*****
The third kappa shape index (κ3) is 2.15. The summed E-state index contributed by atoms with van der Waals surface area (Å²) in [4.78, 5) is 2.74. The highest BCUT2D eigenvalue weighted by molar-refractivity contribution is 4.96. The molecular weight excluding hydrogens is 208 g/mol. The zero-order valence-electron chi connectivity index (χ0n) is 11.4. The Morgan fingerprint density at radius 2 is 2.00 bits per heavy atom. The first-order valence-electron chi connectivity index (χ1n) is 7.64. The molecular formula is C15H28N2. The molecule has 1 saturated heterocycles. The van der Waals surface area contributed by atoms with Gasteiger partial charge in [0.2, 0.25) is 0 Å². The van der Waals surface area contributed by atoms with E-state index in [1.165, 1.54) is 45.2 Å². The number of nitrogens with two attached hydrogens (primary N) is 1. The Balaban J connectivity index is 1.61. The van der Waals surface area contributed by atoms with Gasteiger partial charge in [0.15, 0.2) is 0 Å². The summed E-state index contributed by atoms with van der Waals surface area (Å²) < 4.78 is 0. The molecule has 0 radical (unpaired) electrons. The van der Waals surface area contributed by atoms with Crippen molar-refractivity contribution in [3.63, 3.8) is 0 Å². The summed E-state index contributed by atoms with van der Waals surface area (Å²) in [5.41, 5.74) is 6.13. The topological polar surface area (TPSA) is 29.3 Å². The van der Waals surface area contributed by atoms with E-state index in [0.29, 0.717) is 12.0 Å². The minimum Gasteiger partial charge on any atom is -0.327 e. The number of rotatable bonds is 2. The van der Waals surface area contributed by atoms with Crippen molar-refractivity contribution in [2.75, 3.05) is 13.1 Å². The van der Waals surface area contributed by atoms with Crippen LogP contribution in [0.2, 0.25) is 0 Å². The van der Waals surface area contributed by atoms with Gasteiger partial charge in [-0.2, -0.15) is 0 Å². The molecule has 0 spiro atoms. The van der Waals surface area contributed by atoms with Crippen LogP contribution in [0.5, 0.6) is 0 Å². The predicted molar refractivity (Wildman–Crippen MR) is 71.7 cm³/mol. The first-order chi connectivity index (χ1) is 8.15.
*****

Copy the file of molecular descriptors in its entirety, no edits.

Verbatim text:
The third kappa shape index (κ3) is 2.15. The summed E-state index contributed by atoms with van der Waals surface area (Å²) in [4.78, 5) is 2.74. The highest BCUT2D eigenvalue weighted by molar-refractivity contribution is 4.96. The molecular weight excluding hydrogens is 208 g/mol. The zero-order valence-electron chi connectivity index (χ0n) is 11.4. The Morgan fingerprint density at radius 2 is 2.00 bits per heavy atom. The first-order valence-electron chi connectivity index (χ1n) is 7.64. The molecular formula is C15H28N2. The molecule has 1 saturated heterocycles. The van der Waals surface area contributed by atoms with Gasteiger partial charge in [0.2, 0.25) is 0 Å². The van der Waals surface area contributed by atoms with E-state index in [1.165, 1.54) is 45.2 Å². The number of nitrogens with two attached hydrogens (primary N) is 1. The Balaban J connectivity index is 1.61. The van der Waals surface area contributed by atoms with Gasteiger partial charge in [0.15, 0.2) is 0 Å². The summed E-state index contributed by atoms with van der Waals surface area (Å²) < 4.78 is 0. The molecule has 0 radical (unpaired) electrons. The van der Waals surface area contributed by atoms with Crippen molar-refractivity contribution in [3.63, 3.8) is 0 Å². The summed E-state index contributed by atoms with van der Waals surface area (Å²) in [5.41, 5.74) is 6.13. The topological polar surface area (TPSA) is 29.3 Å². The van der Waals surface area contributed by atoms with E-state index in [0.29, 0.717) is 12.0 Å². The minimum Gasteiger partial charge on any atom is -0.327 e. The number of rotatable bonds is 2. The van der Waals surface area contributed by atoms with Crippen molar-refractivity contribution in [2.75, 3.05) is 13.1 Å². The van der Waals surface area contributed by atoms with Crippen LogP contribution in [0.2, 0.25) is 0 Å². The van der Waals surface area contributed by atoms with Gasteiger partial charge in [-0.2, -0.15) is 0 Å². The molecule has 0 spiro atoms. The van der Waals surface area contributed by atoms with Crippen LogP contribution in [0.5, 0.6) is 0 Å². The predicted molar refractivity (Wildman–Crippen MR) is 71.7 cm³/mol. The first-order chi connectivity index (χ1) is 8.15.